So, what can we learn by studying the lives of these struggling believers? Whatever your unique call, it is a continual process and lifelong mission to serve the truth. Soren Kierkegaard’s “interpretation of the process of becoming a Christian, of the movement toward authentic personal existence, is the fruit of his own experience and the movement of his own life.” Your unique story will be used to speak to another who is struggling. St. James tells us that we “will meet trials of various kinds,” but they will teach us to be steadfast. We will endure sometimes more than we imagined, but we will not press on alone and that is a great comfort. No matter our failings, there is purpose in the story we are living out. Growing in steadfastness will bring us to be “perfect and complete, lacking in nothing.”
 Soren Kierkegaard, quoted in The Prayers of Kierkegaard, ed. Perry D. LeFevre (Chicago: University of Chicago Press, 1956), 129.
 C.S. Lewis, Mere Christianity (New York: HarperCollins, 2001), 137.
 Perry D. LeFevre, The Prayers of Kierkegaard, ed. Perry D. LeFevre (Chicago: University of Chicago Press, 1956), 196.
 James 1:2, ESV.
 James 1:4, ESV.
Agape — Sonnet for Ivan Ilych
Essay and sonnet inspired by The Death of Ivan Ilych by Leo Tolstoy
By Annie Nardone
1 John 2:15-16 (ESV)
Do not love the world or the things in the world. If anyone loves the world, the love of the Father is not in him. For all that is in the world—the desires of the flesh and the desires of the eyes and pride of life—is not from the Father but is from the world.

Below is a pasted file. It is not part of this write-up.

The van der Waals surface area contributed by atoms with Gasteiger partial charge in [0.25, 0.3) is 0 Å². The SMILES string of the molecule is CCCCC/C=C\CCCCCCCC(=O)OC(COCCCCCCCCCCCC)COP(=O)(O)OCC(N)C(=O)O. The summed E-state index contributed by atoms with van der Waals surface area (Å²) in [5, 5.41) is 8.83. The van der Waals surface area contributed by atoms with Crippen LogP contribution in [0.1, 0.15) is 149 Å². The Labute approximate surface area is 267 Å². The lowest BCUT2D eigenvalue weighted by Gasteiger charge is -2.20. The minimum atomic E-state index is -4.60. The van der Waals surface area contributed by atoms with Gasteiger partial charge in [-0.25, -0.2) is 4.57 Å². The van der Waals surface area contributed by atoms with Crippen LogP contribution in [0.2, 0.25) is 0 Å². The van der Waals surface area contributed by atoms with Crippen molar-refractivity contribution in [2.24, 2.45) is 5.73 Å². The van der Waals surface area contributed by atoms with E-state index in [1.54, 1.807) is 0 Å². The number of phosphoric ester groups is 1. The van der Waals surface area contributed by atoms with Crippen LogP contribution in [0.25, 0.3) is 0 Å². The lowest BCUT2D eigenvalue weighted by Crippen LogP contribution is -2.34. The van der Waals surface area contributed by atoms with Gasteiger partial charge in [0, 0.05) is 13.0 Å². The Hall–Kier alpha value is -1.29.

Ivan Ilyich labored his entire life in the pursuit of worldly success. He made decisions based on a list of society’s materialistic requirements: attend the right school to secure a prestigious job, climb the corporate ladder, marry out of duty and support the requisite family, move to a lovely house in the suburbs that features the perfect furnishings. By the world’s standards, Ivan was succeeding because he was following a formula and achieving “the good life.” Leo Tolstoy wrote The Death of Ivan Ilyich shortly after his conversion (circa 1870). We moderns changed for the better?
As he becomes sick and fragile, he glimpses deep compassion through the care he receives from his caregiver, Gerasim. Years wasted on gathering fleeting markers of success when true beauty, compassion, Moments before he dies, Ivan realizes that he had lived for appearances and approval of others. He had pushed aside everything that would give and receive love — his family, friends, and God — in exchange for empty pursuits. Will we wait until the last moment of our lives to lift our eyes to meet Agape?
Striving in shadow, lit by my own power.
Climbing, I grip the rung. Succeed, I must
Pursue phantom time – tyrant of hours.
My aspirations turn to choking dust.
Empty myself for assent, add dark strife.
Confirming my value to hollow hearts.
Tightly woven mirage of a “good” life.
Tangled ropes of purpose tear it apart.
I look from my weak flicker to the Fire
Light undimmed, Agape knows my name.
Awe in the ordinary, captured by
Eyes of pure love, my heart to reclaim.
What once was empty with longings unstilled,
Met love at last, what joy! My soul fulfilled.